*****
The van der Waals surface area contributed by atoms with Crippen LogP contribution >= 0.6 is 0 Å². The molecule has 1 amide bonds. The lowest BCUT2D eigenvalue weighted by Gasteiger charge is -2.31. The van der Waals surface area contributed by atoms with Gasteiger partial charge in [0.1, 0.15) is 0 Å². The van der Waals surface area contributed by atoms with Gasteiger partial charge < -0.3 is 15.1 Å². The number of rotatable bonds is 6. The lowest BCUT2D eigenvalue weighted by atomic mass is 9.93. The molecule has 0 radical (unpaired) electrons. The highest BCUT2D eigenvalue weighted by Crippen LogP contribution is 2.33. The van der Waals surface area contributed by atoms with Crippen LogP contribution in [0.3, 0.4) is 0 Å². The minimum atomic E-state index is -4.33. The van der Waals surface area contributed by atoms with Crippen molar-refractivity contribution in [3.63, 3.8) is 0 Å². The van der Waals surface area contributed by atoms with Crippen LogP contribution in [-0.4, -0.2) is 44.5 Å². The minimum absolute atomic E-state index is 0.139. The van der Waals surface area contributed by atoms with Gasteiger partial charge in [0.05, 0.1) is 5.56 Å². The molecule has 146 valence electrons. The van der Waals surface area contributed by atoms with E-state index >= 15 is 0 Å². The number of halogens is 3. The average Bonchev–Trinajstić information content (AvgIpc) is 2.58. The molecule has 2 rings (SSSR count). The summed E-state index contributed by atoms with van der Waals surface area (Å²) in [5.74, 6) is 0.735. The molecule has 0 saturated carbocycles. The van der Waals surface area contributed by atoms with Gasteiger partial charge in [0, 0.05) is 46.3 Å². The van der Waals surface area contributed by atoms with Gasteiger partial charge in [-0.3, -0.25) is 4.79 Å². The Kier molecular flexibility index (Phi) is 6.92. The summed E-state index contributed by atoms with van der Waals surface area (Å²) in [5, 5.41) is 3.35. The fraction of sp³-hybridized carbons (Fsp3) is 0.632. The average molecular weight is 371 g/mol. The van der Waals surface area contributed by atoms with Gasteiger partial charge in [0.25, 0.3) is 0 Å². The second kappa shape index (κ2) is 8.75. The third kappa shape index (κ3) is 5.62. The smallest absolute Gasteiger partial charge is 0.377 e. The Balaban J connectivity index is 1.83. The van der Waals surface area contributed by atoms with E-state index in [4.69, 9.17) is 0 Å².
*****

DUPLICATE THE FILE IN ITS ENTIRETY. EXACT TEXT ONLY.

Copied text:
The van der Waals surface area contributed by atoms with Crippen LogP contribution >= 0.6 is 0 Å². The molecule has 1 amide bonds. The lowest BCUT2D eigenvalue weighted by Gasteiger charge is -2.31. The van der Waals surface area contributed by atoms with Gasteiger partial charge in [0.1, 0.15) is 0 Å². The van der Waals surface area contributed by atoms with Gasteiger partial charge < -0.3 is 15.1 Å². The number of rotatable bonds is 6. The lowest BCUT2D eigenvalue weighted by atomic mass is 9.93. The molecule has 0 radical (unpaired) electrons. The highest BCUT2D eigenvalue weighted by Crippen LogP contribution is 2.33. The van der Waals surface area contributed by atoms with Crippen LogP contribution in [0.3, 0.4) is 0 Å². The minimum atomic E-state index is -4.33. The van der Waals surface area contributed by atoms with Crippen molar-refractivity contribution in [3.63, 3.8) is 0 Å². The van der Waals surface area contributed by atoms with Crippen LogP contribution in [-0.4, -0.2) is 44.5 Å². The minimum absolute atomic E-state index is 0.139. The van der Waals surface area contributed by atoms with Gasteiger partial charge in [0.05, 0.1) is 5.56 Å². The molecule has 146 valence electrons. The van der Waals surface area contributed by atoms with E-state index >= 15 is 0 Å². The number of halogens is 3. The average Bonchev–Trinajstić information content (AvgIpc) is 2.58. The molecule has 2 rings (SSSR count). The summed E-state index contributed by atoms with van der Waals surface area (Å²) in [5.74, 6) is 0.735. The molecule has 0 saturated carbocycles. The van der Waals surface area contributed by atoms with Gasteiger partial charge in [0, 0.05) is 46.3 Å². The van der Waals surface area contributed by atoms with Gasteiger partial charge in [-0.3, -0.25) is 4.79 Å². The Kier molecular flexibility index (Phi) is 6.92. The summed E-state index contributed by atoms with van der Waals surface area (Å²) in [5, 5.41) is 3.35. The fraction of sp³-hybridized carbons (Fsp3) is 0.632. The average molecular weight is 371 g/mol. The van der Waals surface area contributed by atoms with Gasteiger partial charge in [0.25, 0.3) is 0 Å². The second kappa shape index (κ2) is 8.75. The third kappa shape index (κ3) is 5.62. The smallest absolute Gasteiger partial charge is 0.377 e. The Balaban J connectivity index is 1.83. The van der Waals surface area contributed by atoms with E-state index in [4.69, 9.17) is 0 Å².